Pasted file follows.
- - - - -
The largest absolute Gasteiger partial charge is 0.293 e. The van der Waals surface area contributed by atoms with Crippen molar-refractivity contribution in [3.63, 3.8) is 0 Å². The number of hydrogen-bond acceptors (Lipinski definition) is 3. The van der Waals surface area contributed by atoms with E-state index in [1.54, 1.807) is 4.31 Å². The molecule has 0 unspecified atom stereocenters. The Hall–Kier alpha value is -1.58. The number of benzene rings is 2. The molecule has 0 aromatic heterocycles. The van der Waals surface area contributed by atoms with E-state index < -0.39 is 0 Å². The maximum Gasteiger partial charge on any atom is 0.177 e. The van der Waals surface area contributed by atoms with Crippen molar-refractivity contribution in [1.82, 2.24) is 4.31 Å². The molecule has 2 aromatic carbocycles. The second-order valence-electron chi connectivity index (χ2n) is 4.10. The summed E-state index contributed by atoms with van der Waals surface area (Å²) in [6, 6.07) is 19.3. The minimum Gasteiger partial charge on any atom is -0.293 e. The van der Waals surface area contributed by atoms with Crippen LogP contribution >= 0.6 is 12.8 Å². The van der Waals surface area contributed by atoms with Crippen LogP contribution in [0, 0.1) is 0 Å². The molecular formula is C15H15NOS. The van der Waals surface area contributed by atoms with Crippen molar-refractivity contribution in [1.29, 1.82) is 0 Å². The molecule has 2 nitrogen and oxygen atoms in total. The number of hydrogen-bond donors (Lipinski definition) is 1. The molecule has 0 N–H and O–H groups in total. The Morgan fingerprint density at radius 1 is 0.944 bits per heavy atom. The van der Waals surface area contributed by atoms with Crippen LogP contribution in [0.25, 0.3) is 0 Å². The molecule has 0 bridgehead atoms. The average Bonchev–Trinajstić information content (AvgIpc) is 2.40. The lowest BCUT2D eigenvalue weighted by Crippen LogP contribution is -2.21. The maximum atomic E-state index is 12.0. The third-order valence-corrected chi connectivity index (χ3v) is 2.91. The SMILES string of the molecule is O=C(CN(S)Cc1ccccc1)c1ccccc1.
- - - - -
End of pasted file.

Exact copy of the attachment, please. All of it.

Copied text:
The largest absolute Gasteiger partial charge is 0.293 e. The van der Waals surface area contributed by atoms with Crippen molar-refractivity contribution in [3.63, 3.8) is 0 Å². The number of hydrogen-bond acceptors (Lipinski definition) is 3. The van der Waals surface area contributed by atoms with E-state index in [1.54, 1.807) is 4.31 Å². The molecule has 0 unspecified atom stereocenters. The Hall–Kier alpha value is -1.58. The number of benzene rings is 2. The molecule has 0 aromatic heterocycles. The van der Waals surface area contributed by atoms with E-state index < -0.39 is 0 Å². The maximum Gasteiger partial charge on any atom is 0.177 e. The van der Waals surface area contributed by atoms with Crippen molar-refractivity contribution in [1.82, 2.24) is 4.31 Å². The molecule has 2 aromatic carbocycles. The second-order valence-electron chi connectivity index (χ2n) is 4.10. The summed E-state index contributed by atoms with van der Waals surface area (Å²) in [6, 6.07) is 19.3. The minimum Gasteiger partial charge on any atom is -0.293 e. The van der Waals surface area contributed by atoms with Crippen LogP contribution >= 0.6 is 12.8 Å². The van der Waals surface area contributed by atoms with Crippen LogP contribution in [0, 0.1) is 0 Å². The molecular formula is C15H15NOS. The van der Waals surface area contributed by atoms with Crippen molar-refractivity contribution in [1.29, 1.82) is 0 Å². The molecule has 2 nitrogen and oxygen atoms in total. The number of hydrogen-bond donors (Lipinski definition) is 1. The molecule has 0 N–H and O–H groups in total. The Morgan fingerprint density at radius 1 is 0.944 bits per heavy atom. The van der Waals surface area contributed by atoms with Crippen LogP contribution in [0.25, 0.3) is 0 Å². The molecule has 0 bridgehead atoms. The average Bonchev–Trinajstić information content (AvgIpc) is 2.40. The lowest BCUT2D eigenvalue weighted by Crippen LogP contribution is -2.21. The maximum atomic E-state index is 12.0. The third-order valence-corrected chi connectivity index (χ3v) is 2.91. The SMILES string of the molecule is O=C(CN(S)Cc1ccccc1)c1ccccc1.